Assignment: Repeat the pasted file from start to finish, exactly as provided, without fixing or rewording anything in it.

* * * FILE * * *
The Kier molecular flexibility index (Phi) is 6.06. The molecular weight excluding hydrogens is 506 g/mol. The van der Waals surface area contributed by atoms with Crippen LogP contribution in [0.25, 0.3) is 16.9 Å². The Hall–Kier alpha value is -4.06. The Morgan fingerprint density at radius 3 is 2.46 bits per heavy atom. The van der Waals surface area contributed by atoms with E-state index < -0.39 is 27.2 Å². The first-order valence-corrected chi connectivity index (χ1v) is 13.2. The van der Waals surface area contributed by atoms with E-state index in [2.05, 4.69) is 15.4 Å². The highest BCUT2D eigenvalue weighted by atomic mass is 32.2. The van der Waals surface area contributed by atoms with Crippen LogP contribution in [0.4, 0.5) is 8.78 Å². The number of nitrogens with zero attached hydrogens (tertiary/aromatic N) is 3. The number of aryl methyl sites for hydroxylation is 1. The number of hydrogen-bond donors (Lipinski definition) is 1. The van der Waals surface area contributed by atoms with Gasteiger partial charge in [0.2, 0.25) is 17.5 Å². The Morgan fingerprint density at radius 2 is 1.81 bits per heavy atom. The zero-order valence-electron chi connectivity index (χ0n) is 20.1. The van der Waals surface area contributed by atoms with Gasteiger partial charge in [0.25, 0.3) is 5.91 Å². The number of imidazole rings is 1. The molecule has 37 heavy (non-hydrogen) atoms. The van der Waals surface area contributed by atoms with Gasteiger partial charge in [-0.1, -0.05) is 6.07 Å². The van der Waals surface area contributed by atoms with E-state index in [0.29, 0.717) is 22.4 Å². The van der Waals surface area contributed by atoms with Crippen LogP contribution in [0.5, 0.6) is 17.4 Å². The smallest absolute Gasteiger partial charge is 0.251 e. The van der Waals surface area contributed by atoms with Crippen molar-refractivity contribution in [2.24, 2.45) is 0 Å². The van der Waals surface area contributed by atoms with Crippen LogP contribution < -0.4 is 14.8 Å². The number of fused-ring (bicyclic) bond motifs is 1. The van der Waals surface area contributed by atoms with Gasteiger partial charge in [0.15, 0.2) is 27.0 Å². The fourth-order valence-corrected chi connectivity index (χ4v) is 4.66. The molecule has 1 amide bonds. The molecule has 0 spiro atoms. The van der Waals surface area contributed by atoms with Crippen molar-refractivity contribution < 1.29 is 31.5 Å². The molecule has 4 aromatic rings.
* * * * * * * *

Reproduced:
The Kier molecular flexibility index (Phi) is 6.06. The molecular weight excluding hydrogens is 506 g/mol. The van der Waals surface area contributed by atoms with Crippen LogP contribution in [0.25, 0.3) is 16.9 Å². The Hall–Kier alpha value is -4.06. The Morgan fingerprint density at radius 3 is 2.46 bits per heavy atom. The van der Waals surface area contributed by atoms with E-state index < -0.39 is 27.2 Å². The first-order valence-corrected chi connectivity index (χ1v) is 13.2. The van der Waals surface area contributed by atoms with E-state index in [2.05, 4.69) is 15.4 Å². The highest BCUT2D eigenvalue weighted by atomic mass is 32.2. The van der Waals surface area contributed by atoms with Crippen LogP contribution in [0.4, 0.5) is 8.78 Å². The number of nitrogens with zero attached hydrogens (tertiary/aromatic N) is 3. The number of aryl methyl sites for hydroxylation is 1. The number of hydrogen-bond donors (Lipinski definition) is 1. The van der Waals surface area contributed by atoms with Gasteiger partial charge in [0.2, 0.25) is 17.5 Å². The Morgan fingerprint density at radius 2 is 1.81 bits per heavy atom. The zero-order valence-electron chi connectivity index (χ0n) is 20.1. The van der Waals surface area contributed by atoms with Gasteiger partial charge in [0.25, 0.3) is 5.91 Å². The number of imidazole rings is 1. The molecule has 37 heavy (non-hydrogen) atoms. The van der Waals surface area contributed by atoms with Gasteiger partial charge in [-0.1, -0.05) is 6.07 Å². The van der Waals surface area contributed by atoms with E-state index in [0.29, 0.717) is 22.4 Å². The van der Waals surface area contributed by atoms with Crippen LogP contribution in [0.5, 0.6) is 17.4 Å². The smallest absolute Gasteiger partial charge is 0.251 e. The van der Waals surface area contributed by atoms with Crippen molar-refractivity contribution in [2.24, 2.45) is 0 Å². The van der Waals surface area contributed by atoms with Crippen LogP contribution < -0.4 is 14.8 Å². The number of fused-ring (bicyclic) bond motifs is 1. The van der Waals surface area contributed by atoms with Gasteiger partial charge in [0.15, 0.2) is 27.0 Å². The fourth-order valence-corrected chi connectivity index (χ4v) is 4.66. The molecule has 1 amide bonds. The molecule has 0 spiro atoms. The van der Waals surface area contributed by atoms with Crippen molar-refractivity contribution < 1.29 is 31.5 Å². The molecule has 4 aromatic rings.